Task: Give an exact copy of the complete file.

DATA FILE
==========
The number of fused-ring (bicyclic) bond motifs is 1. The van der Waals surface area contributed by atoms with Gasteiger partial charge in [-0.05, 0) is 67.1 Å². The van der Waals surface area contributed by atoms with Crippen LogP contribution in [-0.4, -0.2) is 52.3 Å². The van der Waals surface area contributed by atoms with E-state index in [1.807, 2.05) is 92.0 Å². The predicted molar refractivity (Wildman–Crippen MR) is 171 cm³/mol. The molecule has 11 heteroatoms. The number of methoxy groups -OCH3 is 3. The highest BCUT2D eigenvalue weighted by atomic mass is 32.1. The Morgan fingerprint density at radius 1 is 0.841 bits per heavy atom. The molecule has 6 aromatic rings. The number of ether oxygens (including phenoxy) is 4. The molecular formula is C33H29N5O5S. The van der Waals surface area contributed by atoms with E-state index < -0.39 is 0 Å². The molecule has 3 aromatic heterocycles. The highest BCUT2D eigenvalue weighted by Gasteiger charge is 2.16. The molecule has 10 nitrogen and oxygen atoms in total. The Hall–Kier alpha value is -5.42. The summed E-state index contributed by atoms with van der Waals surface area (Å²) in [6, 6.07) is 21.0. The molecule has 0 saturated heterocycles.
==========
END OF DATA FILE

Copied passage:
The number of fused-ring (bicyclic) bond motifs is 1. The van der Waals surface area contributed by atoms with Gasteiger partial charge in [-0.05, 0) is 67.1 Å². The van der Waals surface area contributed by atoms with Crippen LogP contribution in [-0.4, -0.2) is 52.3 Å². The van der Waals surface area contributed by atoms with E-state index in [1.807, 2.05) is 92.0 Å². The predicted molar refractivity (Wildman–Crippen MR) is 171 cm³/mol. The molecule has 11 heteroatoms. The number of methoxy groups -OCH3 is 3. The highest BCUT2D eigenvalue weighted by atomic mass is 32.1. The Morgan fingerprint density at radius 1 is 0.841 bits per heavy atom. The molecule has 6 aromatic rings. The number of ether oxygens (including phenoxy) is 4. The molecular formula is C33H29N5O5S. The van der Waals surface area contributed by atoms with E-state index < -0.39 is 0 Å². The molecule has 3 aromatic heterocycles. The highest BCUT2D eigenvalue weighted by Gasteiger charge is 2.16. The molecule has 10 nitrogen and oxygen atoms in total. The Hall–Kier alpha value is -5.42. The summed E-state index contributed by atoms with van der Waals surface area (Å²) in [6, 6.07) is 21.0. The molecule has 0 saturated heterocycles.